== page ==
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Once again: selecting foils as similar to the suspect, or matching the description of the culprit?

Avraham Levi (Jerusalem, Israel)

Journal of Criminal Psychology

ISSN: 2009-3829

Article publication date: 1 August 2016

208

Abstract

Purpose

The purpose of this paper is to examine Clark et al.’s (2013) claim that, contrary to the white paper produced by the American Psychological Association (Wells et al., 1998), the match-to-description method of choosing foils is inferior to the similarity-to-suspect method.

Design/methodology/approach

Examining the existing empirical evidence.

Findings

There is no difference between the two methods in rate of identifications. Sometimes, however, the rate of false identifications is larger when the similarity-to-suspect method is used.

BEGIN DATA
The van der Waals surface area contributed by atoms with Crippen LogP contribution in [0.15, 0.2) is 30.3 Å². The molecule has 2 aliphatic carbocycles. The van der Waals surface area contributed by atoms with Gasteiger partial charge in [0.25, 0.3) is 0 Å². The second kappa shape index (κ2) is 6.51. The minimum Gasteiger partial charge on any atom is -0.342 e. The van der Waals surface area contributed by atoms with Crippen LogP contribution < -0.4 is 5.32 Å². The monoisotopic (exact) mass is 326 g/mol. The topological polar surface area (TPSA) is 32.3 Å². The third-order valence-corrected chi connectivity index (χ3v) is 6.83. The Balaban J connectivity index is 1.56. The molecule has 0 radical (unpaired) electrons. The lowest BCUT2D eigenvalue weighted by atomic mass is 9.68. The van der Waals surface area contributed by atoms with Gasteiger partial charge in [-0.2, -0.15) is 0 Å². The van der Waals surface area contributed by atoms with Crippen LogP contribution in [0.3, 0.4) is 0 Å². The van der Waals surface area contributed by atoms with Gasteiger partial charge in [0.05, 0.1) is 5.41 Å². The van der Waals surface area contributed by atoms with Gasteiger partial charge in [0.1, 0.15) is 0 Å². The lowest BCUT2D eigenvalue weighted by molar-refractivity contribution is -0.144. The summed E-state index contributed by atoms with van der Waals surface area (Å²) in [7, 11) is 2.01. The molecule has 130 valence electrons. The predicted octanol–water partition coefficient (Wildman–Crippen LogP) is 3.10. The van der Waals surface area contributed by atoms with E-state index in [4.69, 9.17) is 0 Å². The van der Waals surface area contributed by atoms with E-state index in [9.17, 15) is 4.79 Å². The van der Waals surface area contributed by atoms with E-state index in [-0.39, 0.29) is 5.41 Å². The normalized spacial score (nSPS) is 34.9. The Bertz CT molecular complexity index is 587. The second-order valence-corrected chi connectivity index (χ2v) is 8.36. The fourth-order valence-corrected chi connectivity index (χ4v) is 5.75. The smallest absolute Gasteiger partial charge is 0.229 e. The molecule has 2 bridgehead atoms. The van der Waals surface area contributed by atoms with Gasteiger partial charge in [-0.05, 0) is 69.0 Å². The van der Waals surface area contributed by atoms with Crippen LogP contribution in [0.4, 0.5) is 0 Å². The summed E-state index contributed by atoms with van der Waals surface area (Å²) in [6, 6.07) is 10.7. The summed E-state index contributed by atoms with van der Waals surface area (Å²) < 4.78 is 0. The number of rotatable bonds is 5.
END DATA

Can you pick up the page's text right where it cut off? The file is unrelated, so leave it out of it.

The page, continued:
Practical implications

The white paper’s recommendation should remain in place.

Originality/value

Keeping the white paper’s recommendation is important to prevent false identifications.

Keywords

Citation

Levi, A. (2016), "Once again: selecting foils as similar to the suspect, or matching the description of the culprit?", Journal of Criminal Psychology, Vol. 6 No. 3, pp. 114-120. https://doi.org/10.1108/JCP-03-2016-0011

Publisher

:

Emerald Group Publishing Limited

Copyright © 2016, Emerald Group Publishing Limited

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